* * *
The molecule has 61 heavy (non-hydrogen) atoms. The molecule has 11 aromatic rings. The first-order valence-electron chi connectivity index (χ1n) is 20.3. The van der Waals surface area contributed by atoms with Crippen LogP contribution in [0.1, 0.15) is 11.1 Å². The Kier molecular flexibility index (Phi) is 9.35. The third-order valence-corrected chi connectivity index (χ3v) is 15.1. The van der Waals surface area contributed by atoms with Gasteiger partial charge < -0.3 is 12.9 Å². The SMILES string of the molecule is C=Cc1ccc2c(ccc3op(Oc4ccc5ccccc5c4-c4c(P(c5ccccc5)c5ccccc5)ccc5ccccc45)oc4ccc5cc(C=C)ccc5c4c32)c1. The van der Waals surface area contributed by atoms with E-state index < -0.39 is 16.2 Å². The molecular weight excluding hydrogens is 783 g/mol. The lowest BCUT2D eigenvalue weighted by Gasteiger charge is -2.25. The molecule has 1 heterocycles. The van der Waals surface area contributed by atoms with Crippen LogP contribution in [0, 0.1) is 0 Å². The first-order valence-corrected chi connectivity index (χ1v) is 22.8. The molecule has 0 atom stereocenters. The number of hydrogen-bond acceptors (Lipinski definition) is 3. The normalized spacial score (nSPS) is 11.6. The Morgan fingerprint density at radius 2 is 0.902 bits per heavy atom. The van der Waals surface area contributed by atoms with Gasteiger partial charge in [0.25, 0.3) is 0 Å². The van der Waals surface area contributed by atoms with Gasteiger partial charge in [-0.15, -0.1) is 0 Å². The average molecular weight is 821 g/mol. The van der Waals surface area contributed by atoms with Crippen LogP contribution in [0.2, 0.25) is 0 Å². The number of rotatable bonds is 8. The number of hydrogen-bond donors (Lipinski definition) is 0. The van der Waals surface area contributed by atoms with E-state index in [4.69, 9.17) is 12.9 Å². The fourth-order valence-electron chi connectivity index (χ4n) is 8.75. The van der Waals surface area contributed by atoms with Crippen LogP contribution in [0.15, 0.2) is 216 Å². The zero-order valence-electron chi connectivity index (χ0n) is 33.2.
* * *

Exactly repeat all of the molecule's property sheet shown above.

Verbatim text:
The molecule has 61 heavy (non-hydrogen) atoms. The molecule has 11 aromatic rings. The first-order valence-electron chi connectivity index (χ1n) is 20.3. The van der Waals surface area contributed by atoms with Crippen LogP contribution in [0.1, 0.15) is 11.1 Å². The Kier molecular flexibility index (Phi) is 9.35. The third-order valence-corrected chi connectivity index (χ3v) is 15.1. The van der Waals surface area contributed by atoms with Gasteiger partial charge < -0.3 is 12.9 Å². The SMILES string of the molecule is C=Cc1ccc2c(ccc3op(Oc4ccc5ccccc5c4-c4c(P(c5ccccc5)c5ccccc5)ccc5ccccc45)oc4ccc5cc(C=C)ccc5c4c32)c1. The van der Waals surface area contributed by atoms with E-state index < -0.39 is 16.2 Å². The molecular weight excluding hydrogens is 783 g/mol. The lowest BCUT2D eigenvalue weighted by Gasteiger charge is -2.25. The molecule has 1 heterocycles. The van der Waals surface area contributed by atoms with Crippen LogP contribution in [0, 0.1) is 0 Å². The first-order valence-corrected chi connectivity index (χ1v) is 22.8. The molecule has 0 atom stereocenters. The number of hydrogen-bond acceptors (Lipinski definition) is 3. The normalized spacial score (nSPS) is 11.6. The Morgan fingerprint density at radius 2 is 0.902 bits per heavy atom. The van der Waals surface area contributed by atoms with Gasteiger partial charge in [0.25, 0.3) is 0 Å². The van der Waals surface area contributed by atoms with Gasteiger partial charge in [-0.15, -0.1) is 0 Å². The average molecular weight is 821 g/mol. The van der Waals surface area contributed by atoms with Crippen LogP contribution in [0.2, 0.25) is 0 Å². The number of rotatable bonds is 8. The number of hydrogen-bond donors (Lipinski definition) is 0. The van der Waals surface area contributed by atoms with E-state index in [4.69, 9.17) is 12.9 Å². The fourth-order valence-electron chi connectivity index (χ4n) is 8.75. The van der Waals surface area contributed by atoms with Crippen LogP contribution in [0.15, 0.2) is 216 Å². The zero-order valence-electron chi connectivity index (χ0n) is 33.2.